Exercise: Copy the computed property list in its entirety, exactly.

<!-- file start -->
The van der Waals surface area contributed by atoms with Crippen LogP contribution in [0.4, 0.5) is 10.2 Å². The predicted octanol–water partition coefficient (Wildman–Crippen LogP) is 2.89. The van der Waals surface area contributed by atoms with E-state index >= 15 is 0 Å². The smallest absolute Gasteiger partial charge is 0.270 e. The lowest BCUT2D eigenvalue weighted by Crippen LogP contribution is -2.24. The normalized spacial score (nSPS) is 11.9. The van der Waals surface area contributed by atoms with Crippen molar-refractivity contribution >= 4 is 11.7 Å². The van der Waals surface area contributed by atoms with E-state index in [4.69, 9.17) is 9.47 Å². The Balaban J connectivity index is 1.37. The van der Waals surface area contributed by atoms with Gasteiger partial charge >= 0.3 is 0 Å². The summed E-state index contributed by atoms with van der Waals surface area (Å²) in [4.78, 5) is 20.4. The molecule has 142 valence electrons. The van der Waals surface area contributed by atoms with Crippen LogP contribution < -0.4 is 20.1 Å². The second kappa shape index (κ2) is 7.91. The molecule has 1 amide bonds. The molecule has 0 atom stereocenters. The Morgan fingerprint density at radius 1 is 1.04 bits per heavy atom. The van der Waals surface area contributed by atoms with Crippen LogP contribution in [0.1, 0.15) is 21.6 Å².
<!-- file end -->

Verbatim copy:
The van der Waals surface area contributed by atoms with Crippen LogP contribution in [0.4, 0.5) is 10.2 Å². The predicted octanol–water partition coefficient (Wildman–Crippen LogP) is 2.89. The van der Waals surface area contributed by atoms with E-state index >= 15 is 0 Å². The smallest absolute Gasteiger partial charge is 0.270 e. The lowest BCUT2D eigenvalue weighted by Crippen LogP contribution is -2.24. The normalized spacial score (nSPS) is 11.9. The van der Waals surface area contributed by atoms with Crippen molar-refractivity contribution >= 4 is 11.7 Å². The van der Waals surface area contributed by atoms with E-state index in [4.69, 9.17) is 9.47 Å². The Balaban J connectivity index is 1.37. The van der Waals surface area contributed by atoms with Gasteiger partial charge >= 0.3 is 0 Å². The summed E-state index contributed by atoms with van der Waals surface area (Å²) in [4.78, 5) is 20.4. The molecule has 142 valence electrons. The van der Waals surface area contributed by atoms with Crippen LogP contribution < -0.4 is 20.1 Å². The second kappa shape index (κ2) is 7.91. The molecule has 1 amide bonds. The molecule has 0 atom stereocenters. The Morgan fingerprint density at radius 1 is 1.04 bits per heavy atom. The van der Waals surface area contributed by atoms with Crippen LogP contribution in [0.1, 0.15) is 21.6 Å².